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Turkey, Italy talk economic ties in videoconference

The latest sign of friendship between Turkey and Italy comes amid otherwise tense Turkey-Europe relations, largely due to Turkey's plan to drill in Greek and Cypriot waters.
Leader of the Italy's populist Five Star Movement, Luigi Di Maio, gives a speech on March 1, 2018, in Rome, as he present his would-be cabinet team ahead of elections on March 4. 
The 5-Star Movement has named its team of ministers if it is asked to form a government after March 4 general election, an unusual move aimed at stealing a march on its rivals and showing voters it is ready for power. / AFP PHOTO / Filippo MONTEFORTE        (Photo credit should read FILIPPO MONTEFORTE/AFP via Getty Images)

Turkey and Italy want to continue economic cooperation with each other, officials from both countries said today.

Turkish Minister of Trade Ruhsar Pekcan spoke with Italy’s Minister of Foreign Affairs Luigi Di Maio via videoconference on Thursday. The two discussed trade, imports of EU steel and the EU-Turkey Customs Union, Turkey’s state-run Anadolu Agency reported. Italy’s Ministry of Foreign Affairs also said the two discussed trade by air, sea and land.

Turkey and Italy are both members of the G-20 and important economies in the Mediterranean region. Italy is Turkey’s fourth largest export market, according to Anadolu Agency.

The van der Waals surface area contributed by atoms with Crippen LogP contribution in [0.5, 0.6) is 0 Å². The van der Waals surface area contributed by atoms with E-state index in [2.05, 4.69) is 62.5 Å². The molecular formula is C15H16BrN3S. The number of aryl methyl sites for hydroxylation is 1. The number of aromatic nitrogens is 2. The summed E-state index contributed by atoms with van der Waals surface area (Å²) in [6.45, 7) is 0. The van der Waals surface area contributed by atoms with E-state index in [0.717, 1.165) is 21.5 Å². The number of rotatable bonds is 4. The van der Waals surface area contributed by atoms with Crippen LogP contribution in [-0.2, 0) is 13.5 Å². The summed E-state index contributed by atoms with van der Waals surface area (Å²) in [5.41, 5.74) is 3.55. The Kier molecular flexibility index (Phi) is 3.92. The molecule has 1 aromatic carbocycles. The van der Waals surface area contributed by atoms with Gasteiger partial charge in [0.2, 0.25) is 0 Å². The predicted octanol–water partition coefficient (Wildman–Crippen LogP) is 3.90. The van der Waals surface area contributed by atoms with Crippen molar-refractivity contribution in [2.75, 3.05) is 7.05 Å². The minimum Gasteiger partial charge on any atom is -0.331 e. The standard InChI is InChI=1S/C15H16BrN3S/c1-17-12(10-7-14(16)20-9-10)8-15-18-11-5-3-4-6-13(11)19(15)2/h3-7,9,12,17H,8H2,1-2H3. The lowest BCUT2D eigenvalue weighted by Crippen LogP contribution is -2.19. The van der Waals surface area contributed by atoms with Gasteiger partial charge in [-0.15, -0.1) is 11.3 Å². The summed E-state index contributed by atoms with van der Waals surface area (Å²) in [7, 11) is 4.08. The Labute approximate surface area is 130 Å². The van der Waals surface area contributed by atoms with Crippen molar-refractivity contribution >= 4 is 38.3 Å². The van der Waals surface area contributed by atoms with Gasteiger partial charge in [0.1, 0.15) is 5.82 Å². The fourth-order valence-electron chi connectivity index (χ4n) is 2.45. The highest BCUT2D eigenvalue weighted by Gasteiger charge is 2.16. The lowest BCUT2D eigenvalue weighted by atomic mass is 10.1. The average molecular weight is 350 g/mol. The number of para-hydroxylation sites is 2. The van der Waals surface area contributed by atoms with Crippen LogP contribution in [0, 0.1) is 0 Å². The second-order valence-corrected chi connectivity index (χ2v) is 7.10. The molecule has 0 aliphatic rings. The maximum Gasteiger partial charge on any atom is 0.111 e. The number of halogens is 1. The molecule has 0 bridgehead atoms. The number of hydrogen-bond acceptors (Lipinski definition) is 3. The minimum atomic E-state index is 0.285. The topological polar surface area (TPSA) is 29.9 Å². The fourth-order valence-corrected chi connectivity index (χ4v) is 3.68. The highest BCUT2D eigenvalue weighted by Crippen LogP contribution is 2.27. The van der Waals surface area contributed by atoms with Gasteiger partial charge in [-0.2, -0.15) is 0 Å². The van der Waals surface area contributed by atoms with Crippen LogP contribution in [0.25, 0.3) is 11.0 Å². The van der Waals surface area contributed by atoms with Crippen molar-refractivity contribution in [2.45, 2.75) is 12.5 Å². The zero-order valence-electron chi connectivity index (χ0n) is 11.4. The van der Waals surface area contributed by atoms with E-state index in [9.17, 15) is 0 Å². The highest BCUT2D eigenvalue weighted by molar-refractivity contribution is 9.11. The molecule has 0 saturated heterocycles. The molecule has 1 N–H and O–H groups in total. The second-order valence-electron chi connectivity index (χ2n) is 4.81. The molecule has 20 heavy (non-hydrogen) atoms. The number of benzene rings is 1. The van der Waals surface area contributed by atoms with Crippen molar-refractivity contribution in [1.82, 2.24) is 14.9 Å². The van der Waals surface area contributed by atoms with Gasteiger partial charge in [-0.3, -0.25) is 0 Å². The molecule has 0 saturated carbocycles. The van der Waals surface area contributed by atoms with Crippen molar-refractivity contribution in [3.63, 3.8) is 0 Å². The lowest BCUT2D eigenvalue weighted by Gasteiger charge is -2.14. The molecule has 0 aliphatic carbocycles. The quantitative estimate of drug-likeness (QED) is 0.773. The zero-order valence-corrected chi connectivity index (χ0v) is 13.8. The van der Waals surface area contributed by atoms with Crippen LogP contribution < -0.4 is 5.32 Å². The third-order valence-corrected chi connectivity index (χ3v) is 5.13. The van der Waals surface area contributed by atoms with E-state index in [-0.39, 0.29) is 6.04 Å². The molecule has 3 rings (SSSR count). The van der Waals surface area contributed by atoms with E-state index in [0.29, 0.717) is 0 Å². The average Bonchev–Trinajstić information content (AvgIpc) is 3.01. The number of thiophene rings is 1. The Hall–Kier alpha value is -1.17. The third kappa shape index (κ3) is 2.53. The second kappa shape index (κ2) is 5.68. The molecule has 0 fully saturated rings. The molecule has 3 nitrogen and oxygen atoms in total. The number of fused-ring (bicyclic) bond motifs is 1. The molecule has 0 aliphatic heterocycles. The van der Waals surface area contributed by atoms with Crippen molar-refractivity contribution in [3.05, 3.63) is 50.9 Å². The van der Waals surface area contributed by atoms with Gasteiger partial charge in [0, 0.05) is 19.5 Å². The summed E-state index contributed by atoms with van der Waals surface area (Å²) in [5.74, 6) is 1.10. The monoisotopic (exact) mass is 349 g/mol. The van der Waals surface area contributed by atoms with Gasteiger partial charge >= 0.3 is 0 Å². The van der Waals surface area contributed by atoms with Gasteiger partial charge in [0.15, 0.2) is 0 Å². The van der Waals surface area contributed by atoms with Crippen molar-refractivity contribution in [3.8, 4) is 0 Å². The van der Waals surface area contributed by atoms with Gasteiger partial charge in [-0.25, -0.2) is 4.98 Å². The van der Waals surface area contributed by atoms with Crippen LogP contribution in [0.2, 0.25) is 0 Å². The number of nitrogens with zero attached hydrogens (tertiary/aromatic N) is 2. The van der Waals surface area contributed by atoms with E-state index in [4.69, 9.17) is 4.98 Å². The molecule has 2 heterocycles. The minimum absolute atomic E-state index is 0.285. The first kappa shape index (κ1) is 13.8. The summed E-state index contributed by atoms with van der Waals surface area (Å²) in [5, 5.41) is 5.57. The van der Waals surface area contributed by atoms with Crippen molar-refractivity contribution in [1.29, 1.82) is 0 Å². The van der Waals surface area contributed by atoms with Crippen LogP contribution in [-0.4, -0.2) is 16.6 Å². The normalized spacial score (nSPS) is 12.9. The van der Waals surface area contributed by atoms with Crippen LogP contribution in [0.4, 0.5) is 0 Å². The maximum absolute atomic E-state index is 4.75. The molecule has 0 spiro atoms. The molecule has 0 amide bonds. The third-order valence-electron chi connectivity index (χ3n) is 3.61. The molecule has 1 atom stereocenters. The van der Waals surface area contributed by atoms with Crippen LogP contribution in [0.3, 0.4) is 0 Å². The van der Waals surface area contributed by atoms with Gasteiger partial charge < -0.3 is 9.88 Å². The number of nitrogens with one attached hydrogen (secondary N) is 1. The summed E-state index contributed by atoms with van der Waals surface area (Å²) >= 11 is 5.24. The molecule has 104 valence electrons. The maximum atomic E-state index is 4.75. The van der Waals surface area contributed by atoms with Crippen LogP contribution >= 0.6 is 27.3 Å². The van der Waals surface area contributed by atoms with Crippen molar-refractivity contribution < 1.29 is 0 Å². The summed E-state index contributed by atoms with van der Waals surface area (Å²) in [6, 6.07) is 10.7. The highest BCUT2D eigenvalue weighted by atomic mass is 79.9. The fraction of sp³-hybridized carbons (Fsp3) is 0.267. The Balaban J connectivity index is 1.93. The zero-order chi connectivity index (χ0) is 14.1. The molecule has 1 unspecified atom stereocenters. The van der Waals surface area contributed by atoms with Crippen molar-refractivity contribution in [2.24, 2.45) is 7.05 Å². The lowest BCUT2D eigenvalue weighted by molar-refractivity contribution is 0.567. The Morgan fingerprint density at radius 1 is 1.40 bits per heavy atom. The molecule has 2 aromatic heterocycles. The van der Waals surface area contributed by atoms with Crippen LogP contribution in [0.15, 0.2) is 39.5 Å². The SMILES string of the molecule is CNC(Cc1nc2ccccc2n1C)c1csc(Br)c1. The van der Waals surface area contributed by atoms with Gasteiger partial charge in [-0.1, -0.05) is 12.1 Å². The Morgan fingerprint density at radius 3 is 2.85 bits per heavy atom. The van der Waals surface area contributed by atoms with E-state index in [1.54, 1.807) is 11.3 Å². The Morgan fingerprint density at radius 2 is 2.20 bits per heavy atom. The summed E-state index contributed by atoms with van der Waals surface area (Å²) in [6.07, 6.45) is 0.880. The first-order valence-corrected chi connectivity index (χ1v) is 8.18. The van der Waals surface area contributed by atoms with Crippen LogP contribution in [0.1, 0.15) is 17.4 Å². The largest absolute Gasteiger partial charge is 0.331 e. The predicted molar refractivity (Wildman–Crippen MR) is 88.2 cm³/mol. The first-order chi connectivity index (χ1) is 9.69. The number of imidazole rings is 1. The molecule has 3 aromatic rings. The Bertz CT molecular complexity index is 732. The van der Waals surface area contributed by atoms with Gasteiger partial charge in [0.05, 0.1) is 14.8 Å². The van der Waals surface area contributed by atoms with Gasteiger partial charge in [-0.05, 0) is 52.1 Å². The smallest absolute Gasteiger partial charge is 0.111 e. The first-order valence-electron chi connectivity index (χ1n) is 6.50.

The conference is the latest sign of friendliness between Turkey and Italy at an otherwise low point in Turkey-Europe relations. In June, the Turkish and Italian navies participated in a joint drill in the Mediterranean. Also in June, Italy met with leaders of Libya’s Government of National Accord (GNA) and described the north African nation as a “priority” for Rome. Turkey is the main international backer of the GNA. In May, both the Turkish and Italian embassies were shelled in GNA-controlled Tripoli during an offensive by Gen. Khalifa Hifter’s Libyan National Army.

Other European states have had public disagreements with Turkey lately. The European Union opposes Turkey’s plans to drill for gas in the eastern Mediterranean, considering the area in question to be Greek and Cypriot maritime territory. Germany most recently condemned Turkey’s exploration there this month. Turkey said it would stop drilling plans near a Greek island this week and called for talks with Athens, but also said shortly thereafter that it would conduct research inside Cyprus’ economic zone.

Tensions are particularly high between Turkey and Italy’s neighbor France. The French military withdrew from a NATO Mediterranean mission earlier this month following the alleged harassing of one of its ships by the Turkish navy.

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